Of course, there is always the nagging doubt that such illustrious opponents will react in the way their fans would expect. Everton did just that upon the restart, although their comeback was, in the end, gifted to them by the bonkers Zayatte.

The Guinean star is a super footballer. Strong in the air, brave as they come and, for a defender, in possession of real touch and composure on the ball. But he also has a devil on his shoulders that makes him commit howlers usually reserved for the parks on a Sunday.

A largely directionless cross from Johnny Heitinga was ripe for Zayatte's sumptuous clearing boot to send far away from danger, but instead he miskicked it behind him, over Matt Duke's head and in via the post. Oddly, the trajectory of the ball and its deflection was not dissimilar to Bullard's free kick against West Ham United.

So, it's 3-1 and there's a glimmer for the visitors. This became a proper glare when Zayatte chopped into Louis Saha as the Frenchman shaped to shoot, and was lucky to see only a yellow card. Saha sent Duke in the wrong direction from the penalty spot and now there were 25 minutes for the Tigers to hang on.

As important as City's first half domination was the way the Tigers killed the next 15 minutes of the game, and Everton's control of the ball produced next to nothing in terms of real opportunity. Boateng was at the helm of this, reminding us of just how useful a good, fuss-free holding player can be when opposition enthusiasm needs to be dampened down.

Garcia had a good chance to re-create a two goal advantage when he chested down Anthony Gardner's free kick, worked his way inside and hit a tremendous drive goalwards on which Howard risked the structure of his fingers to keep out. McShane then went on a totally curious run down his flank, displaying abilities to maintain total control of the ball while weaving in and out of players that we assumed never existed. The final ball didn't quite drop for Altidore.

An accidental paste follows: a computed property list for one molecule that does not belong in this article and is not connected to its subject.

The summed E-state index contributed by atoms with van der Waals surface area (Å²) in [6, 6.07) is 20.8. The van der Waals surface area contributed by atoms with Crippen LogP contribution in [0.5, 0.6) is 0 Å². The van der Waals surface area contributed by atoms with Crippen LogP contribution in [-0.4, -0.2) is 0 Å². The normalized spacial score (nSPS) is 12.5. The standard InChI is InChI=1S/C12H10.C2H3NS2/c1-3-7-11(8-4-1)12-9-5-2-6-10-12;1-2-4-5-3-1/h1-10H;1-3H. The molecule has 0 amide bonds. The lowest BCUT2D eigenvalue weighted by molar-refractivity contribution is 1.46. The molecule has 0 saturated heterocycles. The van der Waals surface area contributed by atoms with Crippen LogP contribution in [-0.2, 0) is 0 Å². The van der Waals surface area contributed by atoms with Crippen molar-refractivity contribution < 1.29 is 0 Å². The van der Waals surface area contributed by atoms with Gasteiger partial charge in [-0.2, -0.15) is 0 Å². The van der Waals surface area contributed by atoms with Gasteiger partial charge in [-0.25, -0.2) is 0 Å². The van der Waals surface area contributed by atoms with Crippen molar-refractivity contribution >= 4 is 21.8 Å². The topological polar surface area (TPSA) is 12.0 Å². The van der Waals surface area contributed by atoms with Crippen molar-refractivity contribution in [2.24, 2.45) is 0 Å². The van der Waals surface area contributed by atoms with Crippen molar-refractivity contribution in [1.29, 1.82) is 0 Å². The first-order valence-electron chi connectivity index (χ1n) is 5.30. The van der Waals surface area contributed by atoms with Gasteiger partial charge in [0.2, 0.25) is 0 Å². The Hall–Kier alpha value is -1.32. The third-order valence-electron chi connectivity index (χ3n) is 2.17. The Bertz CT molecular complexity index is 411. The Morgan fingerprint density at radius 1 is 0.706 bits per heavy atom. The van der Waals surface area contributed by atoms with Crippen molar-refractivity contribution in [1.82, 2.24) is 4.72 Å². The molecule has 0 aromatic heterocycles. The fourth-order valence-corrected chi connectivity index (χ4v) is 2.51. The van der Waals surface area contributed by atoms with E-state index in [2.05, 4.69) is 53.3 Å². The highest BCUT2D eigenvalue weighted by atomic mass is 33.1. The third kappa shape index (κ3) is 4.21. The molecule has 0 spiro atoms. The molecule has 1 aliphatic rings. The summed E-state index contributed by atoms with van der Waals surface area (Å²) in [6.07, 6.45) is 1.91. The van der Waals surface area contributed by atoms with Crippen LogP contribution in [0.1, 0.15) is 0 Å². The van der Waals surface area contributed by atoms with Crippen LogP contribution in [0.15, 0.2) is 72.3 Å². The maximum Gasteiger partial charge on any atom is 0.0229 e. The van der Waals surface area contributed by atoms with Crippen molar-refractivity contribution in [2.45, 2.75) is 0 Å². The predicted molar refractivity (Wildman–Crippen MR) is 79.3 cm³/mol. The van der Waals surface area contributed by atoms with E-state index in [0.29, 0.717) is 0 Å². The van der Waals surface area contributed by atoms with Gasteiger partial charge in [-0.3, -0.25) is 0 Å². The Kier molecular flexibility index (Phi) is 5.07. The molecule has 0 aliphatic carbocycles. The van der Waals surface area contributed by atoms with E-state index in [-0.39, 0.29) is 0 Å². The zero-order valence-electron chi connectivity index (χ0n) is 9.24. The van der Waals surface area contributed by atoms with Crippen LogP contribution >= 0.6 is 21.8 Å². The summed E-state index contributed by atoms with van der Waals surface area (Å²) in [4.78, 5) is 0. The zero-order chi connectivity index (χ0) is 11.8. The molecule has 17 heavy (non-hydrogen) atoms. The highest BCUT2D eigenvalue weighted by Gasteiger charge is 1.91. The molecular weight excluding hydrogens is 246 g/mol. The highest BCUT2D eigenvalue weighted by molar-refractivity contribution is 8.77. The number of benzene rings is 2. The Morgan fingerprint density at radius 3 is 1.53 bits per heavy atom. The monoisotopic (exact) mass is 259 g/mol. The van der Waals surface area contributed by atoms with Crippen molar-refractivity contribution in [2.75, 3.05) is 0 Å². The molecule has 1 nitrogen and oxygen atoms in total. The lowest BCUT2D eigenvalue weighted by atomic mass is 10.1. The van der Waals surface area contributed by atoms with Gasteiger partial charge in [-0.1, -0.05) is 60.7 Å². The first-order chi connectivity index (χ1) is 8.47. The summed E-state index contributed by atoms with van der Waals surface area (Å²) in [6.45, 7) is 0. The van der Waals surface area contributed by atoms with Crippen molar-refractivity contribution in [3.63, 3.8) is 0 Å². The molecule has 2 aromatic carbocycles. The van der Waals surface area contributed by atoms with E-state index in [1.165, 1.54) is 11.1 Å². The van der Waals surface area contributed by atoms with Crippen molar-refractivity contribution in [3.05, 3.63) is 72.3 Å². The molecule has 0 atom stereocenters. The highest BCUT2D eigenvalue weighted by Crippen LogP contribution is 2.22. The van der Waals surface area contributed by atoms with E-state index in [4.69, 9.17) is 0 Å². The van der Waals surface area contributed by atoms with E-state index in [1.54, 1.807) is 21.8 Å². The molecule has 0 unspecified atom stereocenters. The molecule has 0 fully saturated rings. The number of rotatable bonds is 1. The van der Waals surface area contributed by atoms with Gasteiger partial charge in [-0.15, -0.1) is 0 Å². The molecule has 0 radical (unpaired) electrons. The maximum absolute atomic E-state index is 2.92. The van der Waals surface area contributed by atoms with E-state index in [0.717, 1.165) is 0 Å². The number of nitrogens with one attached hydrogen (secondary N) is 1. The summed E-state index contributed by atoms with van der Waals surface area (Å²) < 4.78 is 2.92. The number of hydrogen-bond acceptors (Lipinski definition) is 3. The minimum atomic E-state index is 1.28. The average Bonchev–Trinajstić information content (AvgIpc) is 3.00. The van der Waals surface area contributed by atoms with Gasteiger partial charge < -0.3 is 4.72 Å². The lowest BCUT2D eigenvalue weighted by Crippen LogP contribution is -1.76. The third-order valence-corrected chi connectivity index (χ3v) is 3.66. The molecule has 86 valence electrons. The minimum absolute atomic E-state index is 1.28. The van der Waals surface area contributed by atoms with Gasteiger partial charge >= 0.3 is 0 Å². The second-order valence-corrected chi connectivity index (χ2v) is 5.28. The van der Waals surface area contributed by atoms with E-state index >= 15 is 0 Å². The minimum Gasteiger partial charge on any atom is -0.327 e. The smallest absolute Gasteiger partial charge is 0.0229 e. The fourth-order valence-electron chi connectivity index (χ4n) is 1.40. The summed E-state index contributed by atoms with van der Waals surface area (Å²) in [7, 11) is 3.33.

As the game wandered into its final ten minutes, Everton began to squeeze City tighter and tighter but achieved little. Cahill shot high from a long way out, the kind of chance a team defending a slender lead is happy to see created. City threw on Jan Vennegoor of Hesselink for the marvellous Altidore, and then Nick Barmby and Kevin Kilbane replaced Garcia and Geovanni respectively. The two former Evertonians shored things up even more, and all Everton had left was a Leighton Baines free kick late in injury time which the England wannabe could only hit into the wall.

So, another three points. Statistics ahoy - the 14 points acquired at home has already surpassed the whole of last season's tally at the KC. In three consecutive home matches City have scored eight goals, and now the Tigers are unbeaten in the last five. The fortress at home that Brown has always wanted, with half an eye cast enviously towards Stoke on Trent, seems to be on schedule for construction.

Only one more game at the KC before Christmas, with Blackburn Rovers turning up in just under three weeks, and trips to Manchester City and Aston Villa beckon next. Frankly, the way the Tigers are playing, one hopes for their sakes that both of those teams don't make any blithe assumptions about little Hull City. If they do, they're in for a shock.

Hull City: Duke, McShane, Dawson, Zayatte, Gardner, Marney, Boateng, Hunt, Garcia (Barmby 75), Geovanni (Kilbane 87), Altidore (Vennegoor of Hesselink 75). Subs not used: Myhill, Mouyokolo, Cairney, Ghilas.

Everton: Howard, Neill, Baines, Distin, Yobo, Heitinga, Pienaar, Cahill, Rodwell (Jo 60), Yakubu (Gosling 46), Saha. Subs not used: Nash, Hibbert, Baxter, Duffy, Coleman.